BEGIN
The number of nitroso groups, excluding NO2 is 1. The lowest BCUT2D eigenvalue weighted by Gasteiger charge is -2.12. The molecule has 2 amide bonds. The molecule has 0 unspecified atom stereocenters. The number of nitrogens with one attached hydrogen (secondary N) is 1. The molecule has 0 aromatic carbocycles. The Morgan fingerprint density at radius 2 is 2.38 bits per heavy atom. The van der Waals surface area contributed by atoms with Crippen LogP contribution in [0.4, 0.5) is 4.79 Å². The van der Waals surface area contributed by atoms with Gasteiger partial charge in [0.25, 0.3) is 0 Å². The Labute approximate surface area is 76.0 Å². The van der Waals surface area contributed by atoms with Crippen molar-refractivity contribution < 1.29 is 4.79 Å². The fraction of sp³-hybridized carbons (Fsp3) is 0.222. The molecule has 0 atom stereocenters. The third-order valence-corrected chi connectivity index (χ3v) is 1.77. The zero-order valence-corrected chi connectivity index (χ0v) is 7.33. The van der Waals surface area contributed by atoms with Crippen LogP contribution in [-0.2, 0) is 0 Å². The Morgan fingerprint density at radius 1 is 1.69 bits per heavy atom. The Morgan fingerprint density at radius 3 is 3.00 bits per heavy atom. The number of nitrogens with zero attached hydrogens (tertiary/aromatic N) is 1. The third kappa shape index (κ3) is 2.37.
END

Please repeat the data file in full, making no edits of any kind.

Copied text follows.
The number of nitroso groups, excluding NO2 is 1. The lowest BCUT2D eigenvalue weighted by Gasteiger charge is -2.12. The molecule has 2 amide bonds. The molecule has 0 unspecified atom stereocenters. The number of nitrogens with one attached hydrogen (secondary N) is 1. The molecule has 0 aromatic carbocycles. The Morgan fingerprint density at radius 2 is 2.38 bits per heavy atom. The van der Waals surface area contributed by atoms with Crippen LogP contribution in [0.4, 0.5) is 4.79 Å². The van der Waals surface area contributed by atoms with Gasteiger partial charge in [0.25, 0.3) is 0 Å². The Labute approximate surface area is 76.0 Å². The van der Waals surface area contributed by atoms with Crippen molar-refractivity contribution < 1.29 is 4.79 Å². The fraction of sp³-hybridized carbons (Fsp3) is 0.222. The molecule has 0 atom stereocenters. The third-order valence-corrected chi connectivity index (χ3v) is 1.77. The zero-order valence-corrected chi connectivity index (χ0v) is 7.33. The van der Waals surface area contributed by atoms with Crippen LogP contribution in [-0.2, 0) is 0 Å². The Morgan fingerprint density at radius 1 is 1.69 bits per heavy atom. The Morgan fingerprint density at radius 3 is 3.00 bits per heavy atom. The number of nitrogens with zero attached hydrogens (tertiary/aromatic N) is 1. The third kappa shape index (κ3) is 2.37.